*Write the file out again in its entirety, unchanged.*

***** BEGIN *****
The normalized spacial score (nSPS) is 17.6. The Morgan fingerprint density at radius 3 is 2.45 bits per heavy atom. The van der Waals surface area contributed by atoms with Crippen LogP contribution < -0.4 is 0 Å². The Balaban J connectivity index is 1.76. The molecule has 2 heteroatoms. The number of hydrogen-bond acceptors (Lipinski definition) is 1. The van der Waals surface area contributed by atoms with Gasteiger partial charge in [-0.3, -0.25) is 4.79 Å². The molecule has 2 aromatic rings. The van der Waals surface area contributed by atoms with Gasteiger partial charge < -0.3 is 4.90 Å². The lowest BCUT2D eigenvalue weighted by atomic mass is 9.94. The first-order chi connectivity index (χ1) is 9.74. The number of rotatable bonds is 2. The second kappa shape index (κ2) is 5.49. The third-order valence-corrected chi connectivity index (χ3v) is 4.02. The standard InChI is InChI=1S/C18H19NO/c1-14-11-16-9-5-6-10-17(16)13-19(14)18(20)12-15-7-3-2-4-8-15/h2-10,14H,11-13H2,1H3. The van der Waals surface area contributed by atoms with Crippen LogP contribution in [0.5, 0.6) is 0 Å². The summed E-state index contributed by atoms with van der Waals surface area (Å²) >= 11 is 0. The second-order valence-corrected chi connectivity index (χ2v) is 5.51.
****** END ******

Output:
The normalized spacial score (nSPS) is 17.6. The Morgan fingerprint density at radius 3 is 2.45 bits per heavy atom. The van der Waals surface area contributed by atoms with Crippen LogP contribution < -0.4 is 0 Å². The Balaban J connectivity index is 1.76. The molecule has 2 heteroatoms. The number of hydrogen-bond acceptors (Lipinski definition) is 1. The van der Waals surface area contributed by atoms with Gasteiger partial charge in [-0.3, -0.25) is 4.79 Å². The molecule has 2 aromatic rings. The van der Waals surface area contributed by atoms with Gasteiger partial charge < -0.3 is 4.90 Å². The lowest BCUT2D eigenvalue weighted by atomic mass is 9.94. The first-order chi connectivity index (χ1) is 9.74. The number of rotatable bonds is 2. The second kappa shape index (κ2) is 5.49. The third-order valence-corrected chi connectivity index (χ3v) is 4.02. The standard InChI is InChI=1S/C18H19NO/c1-14-11-16-9-5-6-10-17(16)13-19(14)18(20)12-15-7-3-2-4-8-15/h2-10,14H,11-13H2,1H3. The van der Waals surface area contributed by atoms with Crippen LogP contribution in [0.5, 0.6) is 0 Å². The summed E-state index contributed by atoms with van der Waals surface area (Å²) >= 11 is 0. The second-order valence-corrected chi connectivity index (χ2v) is 5.51.